Impact of piglet birthweight and sow parity on mortality rates, growth performance, and carcass traits in pigs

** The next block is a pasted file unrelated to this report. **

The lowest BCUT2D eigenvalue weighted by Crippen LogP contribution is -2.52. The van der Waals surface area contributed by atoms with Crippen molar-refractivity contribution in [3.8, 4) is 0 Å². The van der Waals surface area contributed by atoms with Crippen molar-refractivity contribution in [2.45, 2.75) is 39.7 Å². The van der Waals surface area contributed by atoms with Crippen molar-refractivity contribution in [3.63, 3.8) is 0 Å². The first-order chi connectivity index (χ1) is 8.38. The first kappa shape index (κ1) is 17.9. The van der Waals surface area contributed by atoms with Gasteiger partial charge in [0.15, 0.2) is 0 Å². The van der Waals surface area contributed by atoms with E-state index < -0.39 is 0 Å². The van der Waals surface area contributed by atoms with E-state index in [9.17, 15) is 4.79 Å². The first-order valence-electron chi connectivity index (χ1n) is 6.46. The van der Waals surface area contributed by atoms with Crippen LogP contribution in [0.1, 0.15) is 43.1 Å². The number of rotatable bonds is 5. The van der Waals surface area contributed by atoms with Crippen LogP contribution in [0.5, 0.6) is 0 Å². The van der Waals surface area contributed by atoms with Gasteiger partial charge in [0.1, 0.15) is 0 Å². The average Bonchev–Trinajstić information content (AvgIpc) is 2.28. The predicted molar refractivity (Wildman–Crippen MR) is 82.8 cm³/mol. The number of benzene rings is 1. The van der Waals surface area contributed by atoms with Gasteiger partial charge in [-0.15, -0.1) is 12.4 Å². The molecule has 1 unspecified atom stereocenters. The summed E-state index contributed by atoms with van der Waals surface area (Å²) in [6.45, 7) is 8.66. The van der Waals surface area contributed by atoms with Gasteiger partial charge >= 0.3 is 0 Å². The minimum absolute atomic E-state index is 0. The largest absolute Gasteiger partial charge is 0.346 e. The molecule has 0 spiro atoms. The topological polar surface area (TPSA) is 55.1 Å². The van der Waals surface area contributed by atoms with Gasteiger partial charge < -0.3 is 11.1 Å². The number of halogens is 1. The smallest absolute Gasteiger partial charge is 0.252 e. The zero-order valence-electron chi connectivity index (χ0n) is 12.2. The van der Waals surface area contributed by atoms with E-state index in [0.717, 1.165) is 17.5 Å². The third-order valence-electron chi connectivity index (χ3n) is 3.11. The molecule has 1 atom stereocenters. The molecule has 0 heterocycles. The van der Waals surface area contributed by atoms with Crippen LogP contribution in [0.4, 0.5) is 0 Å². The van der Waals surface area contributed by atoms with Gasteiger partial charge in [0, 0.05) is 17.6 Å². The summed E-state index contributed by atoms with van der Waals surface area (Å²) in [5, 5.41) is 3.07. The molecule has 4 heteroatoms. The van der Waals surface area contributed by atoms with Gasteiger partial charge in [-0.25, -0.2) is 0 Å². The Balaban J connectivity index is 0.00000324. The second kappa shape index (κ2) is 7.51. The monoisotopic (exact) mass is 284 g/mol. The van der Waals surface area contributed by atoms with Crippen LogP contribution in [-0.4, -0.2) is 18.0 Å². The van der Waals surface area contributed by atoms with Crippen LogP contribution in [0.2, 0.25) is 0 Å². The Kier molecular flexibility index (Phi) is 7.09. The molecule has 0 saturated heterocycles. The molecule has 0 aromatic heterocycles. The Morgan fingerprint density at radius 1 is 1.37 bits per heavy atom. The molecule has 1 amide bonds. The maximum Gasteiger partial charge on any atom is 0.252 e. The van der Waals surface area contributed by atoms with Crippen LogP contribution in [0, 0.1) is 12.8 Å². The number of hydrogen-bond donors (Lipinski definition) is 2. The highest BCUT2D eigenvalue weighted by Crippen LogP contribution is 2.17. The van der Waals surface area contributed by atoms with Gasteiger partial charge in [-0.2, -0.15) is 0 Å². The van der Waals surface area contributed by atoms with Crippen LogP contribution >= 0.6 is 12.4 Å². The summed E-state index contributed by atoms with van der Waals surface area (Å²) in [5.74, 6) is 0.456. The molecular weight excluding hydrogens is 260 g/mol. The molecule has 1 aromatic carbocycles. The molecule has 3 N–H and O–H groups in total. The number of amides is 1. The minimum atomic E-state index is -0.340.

<div><p>ABSTRACT A total of 5502 piglets from 435 sows were selected for evaluation of the effect of piglet birthweight and sow parity on mortality rate (MR), growth performance, and carcass traits in pigs. Piglets were distributed into one of eight categories according to their weight (<600, 601-800, 801-1000, 1001-1200, 1201-1400, 1401-1600, 1601-1800, and >1801 g) and sows were classified according to parity (1-5). The maximum MR during lactation (day 0 to day 21) was found in category <600 g, whereas the lowest was observed in categories ≥1401 g. Pigs with greater body weight (BW) at birth were equivalently greater until 59 days of age. Average daily weight gain (ADG) was improved by increasing piglet birthweight between 0 and 21 days as indicated by a linear regression effect. After weaning, this effect was reduced up to 168 days, indicated by a quadratic, as opposed to linear, regression effect. The increase in growth rates corresponded to improved lean meat content and hot carcass weight. Increasing sow parity corresponded to a quadratic improvement of BW and ADG during lactation, but not after weaning. However, the improved pre-weaning performance was concomitant with a linear increase of within-litter BW and ADG variation. No effect of parity was observed on carcass traits. Piglet birthweight and sow parity influence litter postnatal development, mainly during early life. After weaning, these effects are less evident with a minor impact on carcass traits.</p></div>